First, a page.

Advantageously, such a technique has been used to fabricate soot-form cores of less than 17mm in diameter on a regular basis.
FIG. 1 is a schematic drawing of a Vapor-phase Axial Deposition chamber;
FIG. 2 depicts a sequence used to fabricate a lightguide preform using the rod-in-tube technique; and
FIGS. 3 and 4 are cross-sectional views of the instant torch used to fabricate a lightguide soot-form.
FIG. 1 is a schematic drawing of a VAD system 10 used to fabricate single mode lightguide soot-forms 12. The system 10 is comprised of a substantially spherical housing 14, an exhaust 16, an input section 18, a cladding deposition torch 22 and a core deposition torch 24. The exhaust system 16 is fully described in U.S. Pat. No. 4,435,199 which issued on Mar. 6, 1984 and is assigned to the instant assignee, which is incorporated by reference herein.
In operation, a starting member 26 which may be a solid rod or a hollow glass tube having a rounded end portion 28 is removably connected to a rotatable rod 32 which is mounted for vertical movement towards or away from the center of the housing 14. The rotatable rod 32 with starting member 26 affixed thereto is passed through openings 34 and 36 in the input section 18, through a tapered portion 38, and into the chamber 14. Air is directed into the chamber 14 during the operation via apertures 42,42 and 44,44.
The end 28 of the starting member 26 is initially positioned in the center of the chamber 14 proximate the output ends of the cladding deposition torch 22, the core deposition torch 24 and the input of the exhaust 16. Combustible gases and glass raw material gases, from a source not shown, are then passed through the torches 22 and 24 and the gases ignited. The flame near the ends of the torches 22, 24 is at an elevated temperature which produces a stream of glassy soot which is deposited on the starting member 26 to fabricate the soot-form 12. The torch 24 forms a small radius central core 46 while the torch 22 deposits soot on the lateral surface of the core which becomes a part of the cladding of the final clear lightguide preform.
The porous soot-form 12 may be consolidated into a clear lightguide boule or preform 52 (see FIG. 2) by applying heat thereto using a heating element (not shown) located above the cladding torch 22 as depicted in the above-referred to Kawachi et al. patent. Alternatively, the soot-form 12 may be removed from the chamber 14 and placed in a furnace for a time, and at a temperature, sufficient to perform the consolidation operation.
The clear lightguide preform 52 is then stretched to form an elongated rod 52' which conforms to the inner diameter 54 of a silica tube 56. The elongated rod 52' is inserted and sealed in the silica tube 56 and subjected to elevated temperatures, so as to form a single mode lightguide preform 58. The ligthguide preform 58 is then drawn by a conventional fiber drawing apparatus (not shown) to form a single mode lightguide fiber.
As hereinbefore indicated, it is most important to deposit a small diameter core in order to provide the proper clad-to-core ratio in the resulting lightguide preform 58 and the fiber drawn therefrom. The instant torch 24, shown in cross-section in FIGS. 3 and 4, advantageously provides such a capability. FIG. 3 shows the torch 24 having a plurality of spaced, concentrically mounted quartz tubes 62, 63, 64, 65 and 66 with a quartz shroud 68, having a tapered output end 69 with a discharge opening 70 therein, mounted about the end of the outermost tube 66. The tubes 62, 63, 64, 65 and 66 define volumes 71, 72, 73, 74 and 75.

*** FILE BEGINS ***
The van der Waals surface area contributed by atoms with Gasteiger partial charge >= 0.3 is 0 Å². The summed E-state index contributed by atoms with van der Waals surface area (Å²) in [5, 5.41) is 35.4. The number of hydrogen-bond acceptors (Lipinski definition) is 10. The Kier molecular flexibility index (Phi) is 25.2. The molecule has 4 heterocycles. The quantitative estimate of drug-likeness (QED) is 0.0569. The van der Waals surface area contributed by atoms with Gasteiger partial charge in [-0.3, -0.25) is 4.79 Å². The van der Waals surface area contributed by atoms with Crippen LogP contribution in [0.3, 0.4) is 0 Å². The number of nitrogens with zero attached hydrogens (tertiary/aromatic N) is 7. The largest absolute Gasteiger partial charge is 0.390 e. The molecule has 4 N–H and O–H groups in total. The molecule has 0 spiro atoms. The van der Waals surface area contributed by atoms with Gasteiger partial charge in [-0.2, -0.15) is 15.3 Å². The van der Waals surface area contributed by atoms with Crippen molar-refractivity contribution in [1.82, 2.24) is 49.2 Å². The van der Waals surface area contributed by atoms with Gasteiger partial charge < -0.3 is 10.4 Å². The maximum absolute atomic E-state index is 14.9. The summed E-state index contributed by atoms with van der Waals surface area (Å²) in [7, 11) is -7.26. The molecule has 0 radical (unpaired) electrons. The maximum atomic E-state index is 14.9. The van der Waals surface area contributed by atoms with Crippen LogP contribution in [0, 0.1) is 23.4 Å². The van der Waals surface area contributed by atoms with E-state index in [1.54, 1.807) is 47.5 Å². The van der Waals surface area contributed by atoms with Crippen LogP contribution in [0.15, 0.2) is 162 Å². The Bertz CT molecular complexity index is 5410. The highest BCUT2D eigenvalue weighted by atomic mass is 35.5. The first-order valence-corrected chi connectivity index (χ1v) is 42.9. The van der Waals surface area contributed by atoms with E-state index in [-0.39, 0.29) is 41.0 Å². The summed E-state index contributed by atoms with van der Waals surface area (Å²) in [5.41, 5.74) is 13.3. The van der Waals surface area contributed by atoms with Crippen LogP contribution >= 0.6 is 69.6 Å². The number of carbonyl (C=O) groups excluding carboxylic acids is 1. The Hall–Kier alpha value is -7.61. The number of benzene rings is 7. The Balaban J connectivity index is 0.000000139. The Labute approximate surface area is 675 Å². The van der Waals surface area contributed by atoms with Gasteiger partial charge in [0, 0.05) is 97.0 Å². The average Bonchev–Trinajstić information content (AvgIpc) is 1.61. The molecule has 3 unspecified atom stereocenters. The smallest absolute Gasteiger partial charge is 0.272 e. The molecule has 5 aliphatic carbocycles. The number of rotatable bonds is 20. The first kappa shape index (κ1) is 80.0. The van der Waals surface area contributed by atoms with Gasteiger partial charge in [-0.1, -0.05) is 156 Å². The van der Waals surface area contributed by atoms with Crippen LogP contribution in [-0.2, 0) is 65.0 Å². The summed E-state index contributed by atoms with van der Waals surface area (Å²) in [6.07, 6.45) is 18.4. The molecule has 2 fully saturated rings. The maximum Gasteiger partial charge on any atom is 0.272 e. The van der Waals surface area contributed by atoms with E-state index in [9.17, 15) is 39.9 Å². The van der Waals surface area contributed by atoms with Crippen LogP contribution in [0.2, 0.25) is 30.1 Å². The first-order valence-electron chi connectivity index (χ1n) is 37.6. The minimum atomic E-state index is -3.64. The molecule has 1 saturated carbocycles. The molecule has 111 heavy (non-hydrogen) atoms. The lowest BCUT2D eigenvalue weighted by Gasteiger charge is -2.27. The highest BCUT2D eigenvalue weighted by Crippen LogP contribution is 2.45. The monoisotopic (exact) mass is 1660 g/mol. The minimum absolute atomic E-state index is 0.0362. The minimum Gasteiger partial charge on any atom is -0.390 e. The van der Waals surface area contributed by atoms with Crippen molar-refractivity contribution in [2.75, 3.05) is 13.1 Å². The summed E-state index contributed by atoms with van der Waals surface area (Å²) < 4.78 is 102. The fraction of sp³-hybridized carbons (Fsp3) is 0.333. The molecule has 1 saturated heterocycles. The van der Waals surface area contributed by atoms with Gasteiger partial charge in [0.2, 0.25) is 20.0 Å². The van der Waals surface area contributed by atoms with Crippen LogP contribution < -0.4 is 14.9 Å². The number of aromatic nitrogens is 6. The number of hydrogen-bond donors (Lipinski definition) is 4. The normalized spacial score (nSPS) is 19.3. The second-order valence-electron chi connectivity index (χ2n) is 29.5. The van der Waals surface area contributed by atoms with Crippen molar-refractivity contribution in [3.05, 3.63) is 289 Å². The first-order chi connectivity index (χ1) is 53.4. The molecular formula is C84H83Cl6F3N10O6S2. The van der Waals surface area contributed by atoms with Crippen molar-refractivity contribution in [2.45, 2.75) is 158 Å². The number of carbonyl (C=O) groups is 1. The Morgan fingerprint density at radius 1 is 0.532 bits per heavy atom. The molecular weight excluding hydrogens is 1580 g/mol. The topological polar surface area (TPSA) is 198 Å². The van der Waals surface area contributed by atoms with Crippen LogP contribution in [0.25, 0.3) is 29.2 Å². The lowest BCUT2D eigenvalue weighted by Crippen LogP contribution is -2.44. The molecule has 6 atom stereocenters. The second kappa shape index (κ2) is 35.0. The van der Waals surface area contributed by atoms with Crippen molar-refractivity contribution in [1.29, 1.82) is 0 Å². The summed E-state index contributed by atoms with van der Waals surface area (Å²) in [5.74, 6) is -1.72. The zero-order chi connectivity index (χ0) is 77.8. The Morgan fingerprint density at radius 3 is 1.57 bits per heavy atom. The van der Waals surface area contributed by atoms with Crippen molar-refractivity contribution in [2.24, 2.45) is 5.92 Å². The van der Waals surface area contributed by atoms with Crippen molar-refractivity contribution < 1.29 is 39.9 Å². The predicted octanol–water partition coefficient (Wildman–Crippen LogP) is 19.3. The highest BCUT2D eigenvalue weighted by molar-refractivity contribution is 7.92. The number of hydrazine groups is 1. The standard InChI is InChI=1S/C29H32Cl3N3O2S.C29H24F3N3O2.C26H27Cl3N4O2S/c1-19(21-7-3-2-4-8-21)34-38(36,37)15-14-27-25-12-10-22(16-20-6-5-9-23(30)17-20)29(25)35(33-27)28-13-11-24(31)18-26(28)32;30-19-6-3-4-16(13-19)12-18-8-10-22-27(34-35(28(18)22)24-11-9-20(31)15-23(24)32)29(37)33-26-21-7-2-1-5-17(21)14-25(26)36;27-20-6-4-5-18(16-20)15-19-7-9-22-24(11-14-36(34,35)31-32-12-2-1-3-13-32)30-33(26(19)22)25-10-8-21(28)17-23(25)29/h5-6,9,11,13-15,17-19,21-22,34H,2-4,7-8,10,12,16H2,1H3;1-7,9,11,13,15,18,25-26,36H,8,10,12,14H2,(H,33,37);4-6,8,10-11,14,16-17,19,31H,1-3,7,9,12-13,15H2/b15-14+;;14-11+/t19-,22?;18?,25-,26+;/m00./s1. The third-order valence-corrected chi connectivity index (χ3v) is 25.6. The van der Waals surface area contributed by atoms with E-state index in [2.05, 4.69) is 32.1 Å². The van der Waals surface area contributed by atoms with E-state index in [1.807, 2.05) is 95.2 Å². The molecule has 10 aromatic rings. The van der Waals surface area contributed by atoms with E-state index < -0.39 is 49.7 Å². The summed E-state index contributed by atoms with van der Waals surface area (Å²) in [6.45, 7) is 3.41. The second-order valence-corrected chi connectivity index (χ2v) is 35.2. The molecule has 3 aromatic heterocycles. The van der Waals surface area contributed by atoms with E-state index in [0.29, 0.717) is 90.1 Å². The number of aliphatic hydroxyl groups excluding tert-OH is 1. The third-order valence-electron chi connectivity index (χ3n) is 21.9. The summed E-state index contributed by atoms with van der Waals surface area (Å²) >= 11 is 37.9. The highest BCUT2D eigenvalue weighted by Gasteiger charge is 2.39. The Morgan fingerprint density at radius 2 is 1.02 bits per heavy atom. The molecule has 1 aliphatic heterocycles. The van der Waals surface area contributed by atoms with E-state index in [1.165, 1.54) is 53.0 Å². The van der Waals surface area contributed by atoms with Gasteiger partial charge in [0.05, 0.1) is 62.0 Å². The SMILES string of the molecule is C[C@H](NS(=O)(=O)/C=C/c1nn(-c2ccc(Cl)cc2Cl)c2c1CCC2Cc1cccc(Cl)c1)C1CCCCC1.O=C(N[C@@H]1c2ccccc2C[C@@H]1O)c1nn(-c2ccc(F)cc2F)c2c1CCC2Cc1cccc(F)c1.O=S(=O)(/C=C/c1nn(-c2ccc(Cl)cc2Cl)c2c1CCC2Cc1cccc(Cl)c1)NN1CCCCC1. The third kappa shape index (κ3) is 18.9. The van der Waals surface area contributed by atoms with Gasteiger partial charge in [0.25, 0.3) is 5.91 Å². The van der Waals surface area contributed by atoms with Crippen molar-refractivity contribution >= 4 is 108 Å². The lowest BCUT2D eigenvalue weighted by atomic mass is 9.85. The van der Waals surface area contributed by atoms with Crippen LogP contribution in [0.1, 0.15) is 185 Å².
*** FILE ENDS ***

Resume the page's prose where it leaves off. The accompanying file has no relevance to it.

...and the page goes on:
In an exemplary embodiment SiCl4 + GeCl4 +Ar was directed through the center volume 71, H2 through volume 72, Ar through volume 73, O2 through volume 74 and air through the outer volume 75. Advantageously, the air passing through the volume 75 forms a shield about the gases and reactants passing through the inner volumes 71 to 74. Furthermore, the gas shield in combination with the tapered end 69 of the shroud 68 unexpectedly resulted in the very small diameter cores required in single mode lightguide fiber applications. Although the exemplary embodiment makes use of air as a shield gas other gases such as N, He, Ar or the like may be used.
In the exemplary embodiment, a portion of the shroud 68 is mounted about and in contact with the outer tube 66. However, it is also contemplated that the shroud 68 could be removed and the output end of the outer tube 66 be extended and formed to the desired taper 69.
With a cylindrical shroud (i.e., not tapered), the use of a gas shield can effectively reduce the diameter core of the soot-forms 12 to approximately 26 mm. However, the use of a gas shield in combination with a tapered shroud 68 substantially decreases the core diameter of the soot-form as shown in Table I. It can be seen that the tapered shrouds 68 have effectively converged the flame diameter and consequently, have allowed the deposition of very small diameter cores on the soot-forms 12. In the exemplary embodiment a core having a diameter of 16.8 mm was deposited using a tapered shroud 68 having a discharge opening 70 diameter of 12 mm.